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Tributes flow for US woman killed in UK

Press AssociationPress Association 4/08/2016

Devastated friends of the American woman stabbed to death in London have paid tribute to the retired special education teacher, hailing her as an "inspiration".

Five people were people also injured, including two Australians, by the man with suspected mental health issues who went on a rampage with a knife.

Darlene Horton was just hours away from returning to home to the small Florida city of Tallahassee with her husband when she was killed on Wednesday night.

Ms Horton's partner, Richard Wagner, a psychology professor at Florida State University (FSU), had been teaching summer classes that had ended that day.

Friends of the couple and their two grown-up children back home in the US have described a "fine family", who played a big role in the university's psychology faculty and were highly regarded within their local community for their philanthropy.

Mr Wagner had been travelling abroad to teach for several years accompanied by his wife, who began her career in education in the 1980s.

Her former colleague told the newspaper Ms Horton had a "vibrant personality" and "loved her students and was eager to do whatever she had to do. She would go beyond the extra mile."

Armed police were called late on Wednesday evening after a 19-year-old Norwegian man of Somali origin began attacking people in London's Russell Square, a park near the site of a 2005 suicide bombing.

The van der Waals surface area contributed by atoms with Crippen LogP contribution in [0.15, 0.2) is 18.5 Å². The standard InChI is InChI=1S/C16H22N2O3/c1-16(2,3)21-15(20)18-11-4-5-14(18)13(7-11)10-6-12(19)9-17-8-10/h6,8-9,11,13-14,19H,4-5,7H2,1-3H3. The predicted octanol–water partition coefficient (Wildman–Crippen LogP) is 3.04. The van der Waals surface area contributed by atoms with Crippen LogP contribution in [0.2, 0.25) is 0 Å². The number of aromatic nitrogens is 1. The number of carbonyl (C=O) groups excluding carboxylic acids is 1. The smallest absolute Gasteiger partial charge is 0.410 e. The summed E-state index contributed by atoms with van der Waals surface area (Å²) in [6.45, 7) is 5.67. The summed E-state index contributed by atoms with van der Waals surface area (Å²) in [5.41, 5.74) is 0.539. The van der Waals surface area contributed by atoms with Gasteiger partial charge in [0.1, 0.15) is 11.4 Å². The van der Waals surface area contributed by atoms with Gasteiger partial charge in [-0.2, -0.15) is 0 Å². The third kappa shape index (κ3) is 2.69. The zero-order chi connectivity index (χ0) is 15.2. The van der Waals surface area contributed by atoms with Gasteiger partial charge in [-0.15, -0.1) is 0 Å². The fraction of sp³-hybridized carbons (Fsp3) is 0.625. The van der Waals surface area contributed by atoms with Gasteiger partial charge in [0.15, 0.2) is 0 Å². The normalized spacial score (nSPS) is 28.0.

Police said there was no evidence the attack was terrorism related.

Australia's Department of Foreign Affairs and Trade confirmed that two Australians, a man and a woman, received non-life threatening injuries in the attack.

The man, stabbed in the chest, and the woman, stabbed in the back, have both been released from hospital.

An American man and an Israeli woman also suffered stab wounds but have also been released from hospital.

"All of the work we have done so far increasingly points to this tragic incident as having been triggered by mental health issues," London Metropolitan Police Assistant Commissioner Mark Rowley said.

"We believe this was a spontaneous attack and that the victims were selected at random."

London counter-terrorism police chiefs have previously warned that Islamic State was seeking to radicalise vulnerable people with mental health issues to carry out attacks.

Islamist militants hit London with coordinated suicide bombings on July 7, 2005, killing 52 people. One of the bombs detonated on a bus close to Russell Square.

Since then, dozens of plots have been foiled and there have been smaller-scale attacks, such as the beheading of an off-duty soldier by militant Islamists in a London street in May 2013.

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